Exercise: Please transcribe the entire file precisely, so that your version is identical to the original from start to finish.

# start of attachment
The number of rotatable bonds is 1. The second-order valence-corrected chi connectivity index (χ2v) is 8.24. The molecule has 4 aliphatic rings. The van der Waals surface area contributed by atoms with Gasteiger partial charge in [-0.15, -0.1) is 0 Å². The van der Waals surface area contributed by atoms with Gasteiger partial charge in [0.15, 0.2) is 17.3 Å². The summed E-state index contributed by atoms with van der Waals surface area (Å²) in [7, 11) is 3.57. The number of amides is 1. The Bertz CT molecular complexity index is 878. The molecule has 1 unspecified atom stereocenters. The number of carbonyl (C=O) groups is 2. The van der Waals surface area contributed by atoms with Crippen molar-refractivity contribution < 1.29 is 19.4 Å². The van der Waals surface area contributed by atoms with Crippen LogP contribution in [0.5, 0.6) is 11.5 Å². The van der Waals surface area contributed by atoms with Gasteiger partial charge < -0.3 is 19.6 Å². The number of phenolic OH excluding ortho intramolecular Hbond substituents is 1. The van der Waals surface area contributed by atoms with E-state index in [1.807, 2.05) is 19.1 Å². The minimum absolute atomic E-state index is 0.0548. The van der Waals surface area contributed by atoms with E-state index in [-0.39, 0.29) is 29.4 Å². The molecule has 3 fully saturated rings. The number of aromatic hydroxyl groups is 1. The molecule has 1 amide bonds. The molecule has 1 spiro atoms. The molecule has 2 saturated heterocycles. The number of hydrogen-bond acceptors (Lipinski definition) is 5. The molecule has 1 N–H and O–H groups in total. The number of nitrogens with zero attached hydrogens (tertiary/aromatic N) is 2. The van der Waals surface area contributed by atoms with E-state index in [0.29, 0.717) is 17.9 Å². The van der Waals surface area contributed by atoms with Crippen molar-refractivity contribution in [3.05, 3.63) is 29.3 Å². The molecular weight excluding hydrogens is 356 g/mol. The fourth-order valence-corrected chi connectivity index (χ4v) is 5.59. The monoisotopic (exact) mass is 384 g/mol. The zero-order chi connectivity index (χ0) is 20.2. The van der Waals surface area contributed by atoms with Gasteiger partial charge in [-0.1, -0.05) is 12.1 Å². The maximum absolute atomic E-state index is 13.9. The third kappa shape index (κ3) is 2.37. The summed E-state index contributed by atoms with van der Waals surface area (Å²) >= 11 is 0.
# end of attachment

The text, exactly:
The number of rotatable bonds is 1. The second-order valence-corrected chi connectivity index (χ2v) is 8.24. The molecule has 4 aliphatic rings. The van der Waals surface area contributed by atoms with Gasteiger partial charge in [-0.15, -0.1) is 0 Å². The van der Waals surface area contributed by atoms with Gasteiger partial charge in [0.15, 0.2) is 17.3 Å². The summed E-state index contributed by atoms with van der Waals surface area (Å²) in [7, 11) is 3.57. The number of amides is 1. The Bertz CT molecular complexity index is 878. The molecule has 1 unspecified atom stereocenters. The number of carbonyl (C=O) groups is 2. The van der Waals surface area contributed by atoms with Crippen molar-refractivity contribution < 1.29 is 19.4 Å². The van der Waals surface area contributed by atoms with Crippen LogP contribution in [0.5, 0.6) is 11.5 Å². The van der Waals surface area contributed by atoms with Gasteiger partial charge < -0.3 is 19.6 Å². The number of phenolic OH excluding ortho intramolecular Hbond substituents is 1. The van der Waals surface area contributed by atoms with E-state index in [1.807, 2.05) is 19.1 Å². The minimum absolute atomic E-state index is 0.0548. The van der Waals surface area contributed by atoms with E-state index in [-0.39, 0.29) is 29.4 Å². The molecule has 3 fully saturated rings. The number of aromatic hydroxyl groups is 1. The molecule has 1 amide bonds. The molecule has 1 spiro atoms. The molecule has 2 saturated heterocycles. The number of hydrogen-bond acceptors (Lipinski definition) is 5. The molecule has 1 N–H and O–H groups in total. The number of nitrogens with zero attached hydrogens (tertiary/aromatic N) is 2. The van der Waals surface area contributed by atoms with E-state index in [0.29, 0.717) is 17.9 Å². The van der Waals surface area contributed by atoms with Crippen molar-refractivity contribution in [3.05, 3.63) is 29.3 Å². The molecular weight excluding hydrogens is 356 g/mol. The fourth-order valence-corrected chi connectivity index (χ4v) is 5.59. The monoisotopic (exact) mass is 384 g/mol. The zero-order chi connectivity index (χ0) is 20.2. The van der Waals surface area contributed by atoms with Gasteiger partial charge in [-0.1, -0.05) is 12.1 Å². The maximum absolute atomic E-state index is 13.9. The third kappa shape index (κ3) is 2.37. The summed E-state index contributed by atoms with van der Waals surface area (Å²) >= 11 is 0.